HOW-TO:Update SQL databases when files move

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Kodi has functions to fully manage its database files. Some advanced operations can be performed by editing the database tables directly on your PC. Be forewarned that database tables are relational (inter-related) - do not change any entries unless you are sure of the implications! Make a backup first, and worst-case, you just have to delete the corrupt database file and rescan your music, videos, or programs from within Kodi.

If you are using a shared mySQL Database on a NAS, please follow this guide instead: HOW-TO:Update_Paths_In_MySQL

Required Software

Two popular SQLite interfaces for Windows are:

A capable but unmaintained SQLite client for OSX can be found here:

A client for Linux (works on other *nix as well):

1 Assumptions

Let's say you've got all your music stored on shared folder from a PC or NAS (network attached storage), and you've scanned it into the MyMusic##.db database. You then changed a drive location, a computer name, etc.:

Copy UserData\Database\MyMusic##.db over to your PC, run SQLite3Explorer, and examine the tables. You'll see that the paths in the table name 'paths', in a field named strPath.

original location: smb://my_nas/old_share/Music/Library/ of path/filenames

new location: smb://my_nas/new_share/Music/Library/ of path/filenames

2 Understanding SQLite text replacement

Here are two alternative ways to update paths in your database; they're presented here for your consideration. You can just generally just follow the instructions in the sections below, however.

2.1 Using the REPLACE function:

It's important to realize that REPLACE() will replace every occurrence of the search string, so it's recommended that you use include the beginning of the URI (like smb://...)

UPDATE path SET strPath = REPLACE(strPath,'smb://my_nas/old_share', 'smb://my_nas/new_share');

2.2 Alternately, using the SUBSTR function:

If you want to have guaranteed control over which characters get replaced, you can use the SUBSTR() function.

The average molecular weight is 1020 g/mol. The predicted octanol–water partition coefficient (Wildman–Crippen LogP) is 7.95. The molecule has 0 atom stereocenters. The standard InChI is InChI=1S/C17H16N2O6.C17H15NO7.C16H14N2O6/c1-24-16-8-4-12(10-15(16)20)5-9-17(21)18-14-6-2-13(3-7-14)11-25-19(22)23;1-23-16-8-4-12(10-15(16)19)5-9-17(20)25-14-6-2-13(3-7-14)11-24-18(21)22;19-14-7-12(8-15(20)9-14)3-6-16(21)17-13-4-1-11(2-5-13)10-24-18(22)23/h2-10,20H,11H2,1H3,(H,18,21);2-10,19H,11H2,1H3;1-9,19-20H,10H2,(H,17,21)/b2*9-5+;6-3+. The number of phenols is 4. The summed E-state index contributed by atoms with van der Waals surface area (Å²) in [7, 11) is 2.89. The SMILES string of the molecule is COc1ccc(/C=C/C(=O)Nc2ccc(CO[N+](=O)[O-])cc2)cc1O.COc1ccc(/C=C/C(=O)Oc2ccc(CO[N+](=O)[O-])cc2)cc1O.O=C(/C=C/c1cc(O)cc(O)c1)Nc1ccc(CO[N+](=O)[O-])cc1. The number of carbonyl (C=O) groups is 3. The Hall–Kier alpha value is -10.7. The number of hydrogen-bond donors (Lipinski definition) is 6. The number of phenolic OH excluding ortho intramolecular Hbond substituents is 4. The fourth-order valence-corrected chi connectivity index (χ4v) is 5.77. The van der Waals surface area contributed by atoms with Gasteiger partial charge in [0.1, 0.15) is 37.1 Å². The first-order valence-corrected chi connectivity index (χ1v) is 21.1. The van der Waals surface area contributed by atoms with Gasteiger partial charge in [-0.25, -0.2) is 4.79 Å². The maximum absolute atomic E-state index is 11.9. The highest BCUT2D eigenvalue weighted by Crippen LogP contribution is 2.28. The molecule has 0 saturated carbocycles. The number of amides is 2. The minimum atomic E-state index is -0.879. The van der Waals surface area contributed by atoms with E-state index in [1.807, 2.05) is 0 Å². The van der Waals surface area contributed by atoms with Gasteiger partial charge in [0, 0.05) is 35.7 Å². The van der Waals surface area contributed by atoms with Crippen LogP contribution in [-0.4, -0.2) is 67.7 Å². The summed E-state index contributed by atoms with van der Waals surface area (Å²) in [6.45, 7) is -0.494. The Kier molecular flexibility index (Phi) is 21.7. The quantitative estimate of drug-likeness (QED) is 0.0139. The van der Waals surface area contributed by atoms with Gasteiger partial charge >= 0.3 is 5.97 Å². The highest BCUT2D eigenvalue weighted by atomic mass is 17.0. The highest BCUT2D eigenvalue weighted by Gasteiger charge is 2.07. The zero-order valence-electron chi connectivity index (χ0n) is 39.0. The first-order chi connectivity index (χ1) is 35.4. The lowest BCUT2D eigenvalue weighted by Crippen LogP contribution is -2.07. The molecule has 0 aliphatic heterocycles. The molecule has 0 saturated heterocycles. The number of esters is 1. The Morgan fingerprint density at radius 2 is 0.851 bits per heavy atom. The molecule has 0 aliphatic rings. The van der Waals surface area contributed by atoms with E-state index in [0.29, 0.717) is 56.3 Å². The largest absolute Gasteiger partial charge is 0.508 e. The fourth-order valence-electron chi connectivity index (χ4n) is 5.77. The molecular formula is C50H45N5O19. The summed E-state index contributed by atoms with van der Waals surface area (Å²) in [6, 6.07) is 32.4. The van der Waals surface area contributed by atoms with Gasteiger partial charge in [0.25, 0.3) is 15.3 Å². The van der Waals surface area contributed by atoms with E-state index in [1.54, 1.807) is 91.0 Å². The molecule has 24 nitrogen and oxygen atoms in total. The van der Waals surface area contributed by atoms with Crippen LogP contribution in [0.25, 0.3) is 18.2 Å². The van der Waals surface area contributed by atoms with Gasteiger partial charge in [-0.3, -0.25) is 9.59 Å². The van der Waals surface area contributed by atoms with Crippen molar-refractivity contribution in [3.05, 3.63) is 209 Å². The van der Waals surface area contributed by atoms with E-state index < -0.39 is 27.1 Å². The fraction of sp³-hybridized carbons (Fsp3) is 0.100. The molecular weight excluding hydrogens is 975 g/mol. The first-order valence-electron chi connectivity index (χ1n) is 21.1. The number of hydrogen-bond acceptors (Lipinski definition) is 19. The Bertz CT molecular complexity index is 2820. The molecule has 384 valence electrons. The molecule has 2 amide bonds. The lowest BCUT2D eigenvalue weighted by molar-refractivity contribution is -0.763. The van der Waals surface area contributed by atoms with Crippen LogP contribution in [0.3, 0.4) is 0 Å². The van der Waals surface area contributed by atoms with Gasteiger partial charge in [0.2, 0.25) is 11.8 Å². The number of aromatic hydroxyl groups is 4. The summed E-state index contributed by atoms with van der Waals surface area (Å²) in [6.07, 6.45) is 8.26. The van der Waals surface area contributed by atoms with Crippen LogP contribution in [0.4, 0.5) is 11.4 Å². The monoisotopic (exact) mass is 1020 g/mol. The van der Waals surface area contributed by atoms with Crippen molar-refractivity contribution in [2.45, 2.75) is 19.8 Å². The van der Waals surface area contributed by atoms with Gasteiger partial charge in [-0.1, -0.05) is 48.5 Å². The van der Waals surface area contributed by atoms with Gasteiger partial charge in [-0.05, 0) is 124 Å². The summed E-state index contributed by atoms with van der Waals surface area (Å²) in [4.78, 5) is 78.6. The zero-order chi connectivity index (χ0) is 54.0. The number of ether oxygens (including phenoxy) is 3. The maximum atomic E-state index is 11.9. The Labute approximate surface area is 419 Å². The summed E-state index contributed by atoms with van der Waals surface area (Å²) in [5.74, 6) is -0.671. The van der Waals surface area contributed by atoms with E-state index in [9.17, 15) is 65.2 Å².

UPDATE path SET strPath = SUBSTR(strPath,1,13) || 'new_share' || SUBSTR(strPath,23);

You can see that the table named 'path' was updated to change the values in the field named 'strPath':

  * we took the first 13 characters of the original string "smb://my_nas/"
  * appended the string "new_share"
  * appended the 20th-onwards part of the original string to the end: "/Music/Library/..."

So, the SUBSTR function returns a substring from an original string, taking these parameters:

  * original string to operate on
  * position of first character to extract
  * total number of characters to extract

And the LENGTH function determines the number of characters in the original string; you can see that in this example how many characters remain after discarding the first 16.

3 Updating your Music library

Open the latest MyMusic*.db file in your sqlite program, and run the following command (substituting your paths as appropriate):

  UPDATE path SET strPath = REPLACE(strPath,'smb://my_nas/old_share', 'smb://my_nas/new_share');

4 Updating your Video library

Open the latest MyVideo*.db file in your sqlite program, and run the following command (substituting your paths as appropriate):

  UPDATE path SET strPath = REPLACE(strPath,'smb://my_nas/old_share', 'smb://my_nas/new_share');
  UPDATE movie SET c22 = REPLACE(c22,'smb://my_nas/old_share', 'smb://my_nas/new_share');
  UPDATE episode SET c18 = REPLACE(c18,'smb://my_nas/old_share', 'smb://my_nas/new_share');
  UPDATE art SET url = REPLACE(url,'smb://my_nas/old_share', 'smb://my_nas/new_share');
  UPDATE tvshow SET c16 = REPLACE(c16,'smb://my_nas/old_share', 'smb://my_nas/new_share');
  UPDATE files SET strFilename = REPLACE(strFilename,'smb://my_nas/old_share', 'smb://my_nas/new_share');

Open the latest Textures*.db file in your sqlite program, and run the following command (substituting your paths as appropriate):

  UPDATE path SET url = REPLACE(url,'smb://my_nas/old_share', 'smb://my_nas/new_share');
  UPDATE path SET texture = REPLACE(texture,'smb://my_nas/old_share', 'smb://my_nas/new_share');

Additionally, if you're updating from a local Windows path to a smb share, you will need to replace backslashes with forward slashes in each of the tables in both databases in order to prevent a future library update from treating the discovered files as different from the existing. For example:

  UPDATE path SET strPath = REPLACE(strPath,'\', '/');

5 Updating sources.xml

Edit sources.xml in a text editor and do a global search-and-replace for smb://my_nas/old_share to smb://my_nas/new_share